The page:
Attack on Titan 2, released in 2018, is a much more complete experience. This Attack on Titan game was released on PS4, Xbox One, Switch, Vita, Stadia, and PC. Shortly after the launch of the first game, Omega Force and Koei Tecmo planned a sequel. The goal was threefold: firstly, AI intelligence needed a boost. Playing the first game is a bit boring once you get the hang of it. This means lackluster AI companions and easy-to-kill enemies. The second goal of the sequel was to bring additional elements to the story. To do this, the developer and publisher worked closely with manga writer Hajime Isayama. Lastly, the intro of English voice actors would help broaden the popularity of the English anime dub. Unfortunately, this goal once again did not occur. This time, the time constraints for launch left no time to bring in the English VAs.
A demo of the game was released in Japan on April 26, 2019 and worldwide on May 7, 2019. Pretty immediately, fans thought the improvements in the sequel felt substantial. Interestingly enough, this game also covers the first season like the first AOT game. The second season is also playable in the game. When the third season of the anime aired, a DLC pack added this content to the experience. The DLC “The Final Battle” was released on July 4, 2019 in Japan and on July 5 in North America and Europe. This release resulted in a “complete edition” of sorts released in later in 2019 titled Attack on Titan 2: Final Battle.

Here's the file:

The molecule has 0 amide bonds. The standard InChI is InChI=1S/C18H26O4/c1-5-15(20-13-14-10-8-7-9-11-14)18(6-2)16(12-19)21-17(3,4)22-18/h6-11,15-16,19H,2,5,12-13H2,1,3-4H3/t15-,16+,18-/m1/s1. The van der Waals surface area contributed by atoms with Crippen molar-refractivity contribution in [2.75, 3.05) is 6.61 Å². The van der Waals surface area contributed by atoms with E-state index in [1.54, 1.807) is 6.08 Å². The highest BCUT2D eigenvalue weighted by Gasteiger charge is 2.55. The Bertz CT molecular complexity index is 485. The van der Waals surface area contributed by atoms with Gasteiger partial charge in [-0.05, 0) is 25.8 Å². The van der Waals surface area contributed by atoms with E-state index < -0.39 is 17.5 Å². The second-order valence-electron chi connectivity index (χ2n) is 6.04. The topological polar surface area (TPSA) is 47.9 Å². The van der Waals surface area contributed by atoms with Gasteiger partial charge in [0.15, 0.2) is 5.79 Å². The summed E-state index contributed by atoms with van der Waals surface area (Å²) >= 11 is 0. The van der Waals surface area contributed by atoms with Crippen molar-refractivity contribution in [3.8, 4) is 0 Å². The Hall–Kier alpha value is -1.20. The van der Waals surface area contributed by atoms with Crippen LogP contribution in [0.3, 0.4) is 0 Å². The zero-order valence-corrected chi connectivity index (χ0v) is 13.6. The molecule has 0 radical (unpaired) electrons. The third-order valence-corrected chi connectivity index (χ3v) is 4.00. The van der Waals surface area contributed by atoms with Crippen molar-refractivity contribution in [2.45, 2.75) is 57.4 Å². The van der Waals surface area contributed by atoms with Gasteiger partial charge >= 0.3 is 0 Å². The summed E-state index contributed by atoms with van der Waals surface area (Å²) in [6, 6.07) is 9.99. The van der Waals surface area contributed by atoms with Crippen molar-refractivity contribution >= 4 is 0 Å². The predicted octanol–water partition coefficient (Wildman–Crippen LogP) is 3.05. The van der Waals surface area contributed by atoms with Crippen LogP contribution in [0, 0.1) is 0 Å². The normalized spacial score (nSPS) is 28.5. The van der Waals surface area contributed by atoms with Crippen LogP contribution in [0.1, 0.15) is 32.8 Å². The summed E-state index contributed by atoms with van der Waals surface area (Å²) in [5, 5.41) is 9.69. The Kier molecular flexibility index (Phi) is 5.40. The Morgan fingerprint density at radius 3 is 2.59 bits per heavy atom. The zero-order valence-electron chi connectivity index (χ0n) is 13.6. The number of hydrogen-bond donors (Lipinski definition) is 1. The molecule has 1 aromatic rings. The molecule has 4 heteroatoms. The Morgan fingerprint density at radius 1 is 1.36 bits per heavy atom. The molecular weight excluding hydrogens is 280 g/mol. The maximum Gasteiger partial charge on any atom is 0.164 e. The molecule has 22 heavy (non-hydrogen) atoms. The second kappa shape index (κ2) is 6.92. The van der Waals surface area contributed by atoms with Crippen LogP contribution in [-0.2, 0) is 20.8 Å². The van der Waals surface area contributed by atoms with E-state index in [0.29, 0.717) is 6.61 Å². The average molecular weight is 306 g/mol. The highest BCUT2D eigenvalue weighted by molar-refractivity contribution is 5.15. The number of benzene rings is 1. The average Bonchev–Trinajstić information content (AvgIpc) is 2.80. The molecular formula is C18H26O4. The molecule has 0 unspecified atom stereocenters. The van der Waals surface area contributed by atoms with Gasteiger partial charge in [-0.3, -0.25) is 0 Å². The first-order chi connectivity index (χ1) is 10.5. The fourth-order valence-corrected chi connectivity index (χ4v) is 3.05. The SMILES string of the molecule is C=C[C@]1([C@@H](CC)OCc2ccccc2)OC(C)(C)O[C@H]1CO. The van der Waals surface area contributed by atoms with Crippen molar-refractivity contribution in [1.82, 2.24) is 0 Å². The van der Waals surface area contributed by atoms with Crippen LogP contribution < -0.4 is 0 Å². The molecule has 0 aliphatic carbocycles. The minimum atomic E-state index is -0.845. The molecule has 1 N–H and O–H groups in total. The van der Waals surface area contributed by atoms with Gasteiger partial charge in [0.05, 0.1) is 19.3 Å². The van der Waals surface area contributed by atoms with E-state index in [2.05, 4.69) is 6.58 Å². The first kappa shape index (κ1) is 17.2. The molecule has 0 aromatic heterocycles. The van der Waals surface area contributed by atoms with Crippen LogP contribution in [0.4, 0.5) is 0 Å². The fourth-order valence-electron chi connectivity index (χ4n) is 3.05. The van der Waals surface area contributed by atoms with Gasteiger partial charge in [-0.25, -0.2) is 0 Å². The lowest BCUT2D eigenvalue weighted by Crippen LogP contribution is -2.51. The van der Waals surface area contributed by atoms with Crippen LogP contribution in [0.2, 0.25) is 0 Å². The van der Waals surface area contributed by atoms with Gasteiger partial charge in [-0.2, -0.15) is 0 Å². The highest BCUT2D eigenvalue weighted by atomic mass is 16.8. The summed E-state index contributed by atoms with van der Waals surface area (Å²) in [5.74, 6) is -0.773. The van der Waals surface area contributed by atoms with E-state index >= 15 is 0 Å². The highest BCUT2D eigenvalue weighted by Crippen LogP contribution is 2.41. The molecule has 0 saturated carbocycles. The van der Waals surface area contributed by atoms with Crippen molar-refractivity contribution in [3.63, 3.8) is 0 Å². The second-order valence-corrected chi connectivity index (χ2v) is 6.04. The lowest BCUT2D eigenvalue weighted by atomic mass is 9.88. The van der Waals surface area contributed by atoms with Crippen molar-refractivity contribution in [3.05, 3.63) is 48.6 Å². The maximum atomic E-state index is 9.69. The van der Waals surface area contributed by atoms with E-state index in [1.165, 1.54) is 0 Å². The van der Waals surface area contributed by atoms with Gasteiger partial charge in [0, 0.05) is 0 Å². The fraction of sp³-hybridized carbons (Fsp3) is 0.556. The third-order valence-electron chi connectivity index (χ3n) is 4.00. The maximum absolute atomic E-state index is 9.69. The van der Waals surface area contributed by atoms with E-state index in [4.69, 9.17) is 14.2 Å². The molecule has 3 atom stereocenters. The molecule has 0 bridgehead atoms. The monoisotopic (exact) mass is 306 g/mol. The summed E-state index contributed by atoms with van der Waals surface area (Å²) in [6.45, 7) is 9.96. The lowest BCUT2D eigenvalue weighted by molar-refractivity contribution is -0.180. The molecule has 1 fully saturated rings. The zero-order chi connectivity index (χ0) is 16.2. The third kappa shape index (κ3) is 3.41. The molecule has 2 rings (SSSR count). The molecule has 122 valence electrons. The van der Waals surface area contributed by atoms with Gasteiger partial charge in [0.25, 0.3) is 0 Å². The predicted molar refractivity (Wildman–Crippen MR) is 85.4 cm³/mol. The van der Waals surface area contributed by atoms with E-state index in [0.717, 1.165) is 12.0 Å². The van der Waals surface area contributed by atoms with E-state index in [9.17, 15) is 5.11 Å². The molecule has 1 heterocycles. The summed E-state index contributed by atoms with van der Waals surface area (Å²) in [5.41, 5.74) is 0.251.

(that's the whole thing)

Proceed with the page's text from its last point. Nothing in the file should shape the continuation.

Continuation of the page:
Cel-shaded graphics and improvements to the controls and strategy of killing Titans really helped this game feel truer to the anime. On top of the better AI, the game just feels more like a current-gen experience. It’s interesting to see how much of a difference three years can make! Nevertheless, the game didn’t sell terribly well. Despite a “Sound Editing in a Game Cinema” nomination at the National Academy of Video Game Trade Reviewers Awards, the game sort of flopped. On PS4, the Attack on Titan 2 game failed to sell over 30,000 copies in its first week.
How About the Handheld Game?
Image Credit: Koei Tecmo